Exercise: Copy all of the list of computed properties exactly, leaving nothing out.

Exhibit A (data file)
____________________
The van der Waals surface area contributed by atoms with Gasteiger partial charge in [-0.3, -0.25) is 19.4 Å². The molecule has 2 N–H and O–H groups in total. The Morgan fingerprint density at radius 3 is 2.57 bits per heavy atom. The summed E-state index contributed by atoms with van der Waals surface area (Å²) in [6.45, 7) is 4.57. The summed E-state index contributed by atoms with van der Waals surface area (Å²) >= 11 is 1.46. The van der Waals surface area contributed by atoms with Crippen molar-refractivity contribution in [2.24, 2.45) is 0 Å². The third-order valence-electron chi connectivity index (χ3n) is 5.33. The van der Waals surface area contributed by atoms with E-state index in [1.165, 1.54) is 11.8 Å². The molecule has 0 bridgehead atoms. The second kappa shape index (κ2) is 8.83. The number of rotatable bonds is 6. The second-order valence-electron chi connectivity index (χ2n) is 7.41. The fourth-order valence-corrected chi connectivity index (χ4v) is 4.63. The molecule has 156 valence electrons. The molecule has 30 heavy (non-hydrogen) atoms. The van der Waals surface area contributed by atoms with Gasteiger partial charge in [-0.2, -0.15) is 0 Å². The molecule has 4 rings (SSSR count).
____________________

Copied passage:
The van der Waals surface area contributed by atoms with Gasteiger partial charge in [-0.3, -0.25) is 19.4 Å². The molecule has 2 N–H and O–H groups in total. The Morgan fingerprint density at radius 3 is 2.57 bits per heavy atom. The summed E-state index contributed by atoms with van der Waals surface area (Å²) in [6.45, 7) is 4.57. The summed E-state index contributed by atoms with van der Waals surface area (Å²) >= 11 is 1.46. The van der Waals surface area contributed by atoms with Crippen molar-refractivity contribution in [2.24, 2.45) is 0 Å². The third-order valence-electron chi connectivity index (χ3n) is 5.33. The van der Waals surface area contributed by atoms with E-state index in [1.165, 1.54) is 11.8 Å². The molecule has 0 bridgehead atoms. The second kappa shape index (κ2) is 8.83. The number of rotatable bonds is 6. The second-order valence-electron chi connectivity index (χ2n) is 7.41. The fourth-order valence-corrected chi connectivity index (χ4v) is 4.63. The molecule has 156 valence electrons. The molecule has 30 heavy (non-hydrogen) atoms. The van der Waals surface area contributed by atoms with Gasteiger partial charge in [-0.2, -0.15) is 0 Å². The molecule has 4 rings (SSSR count).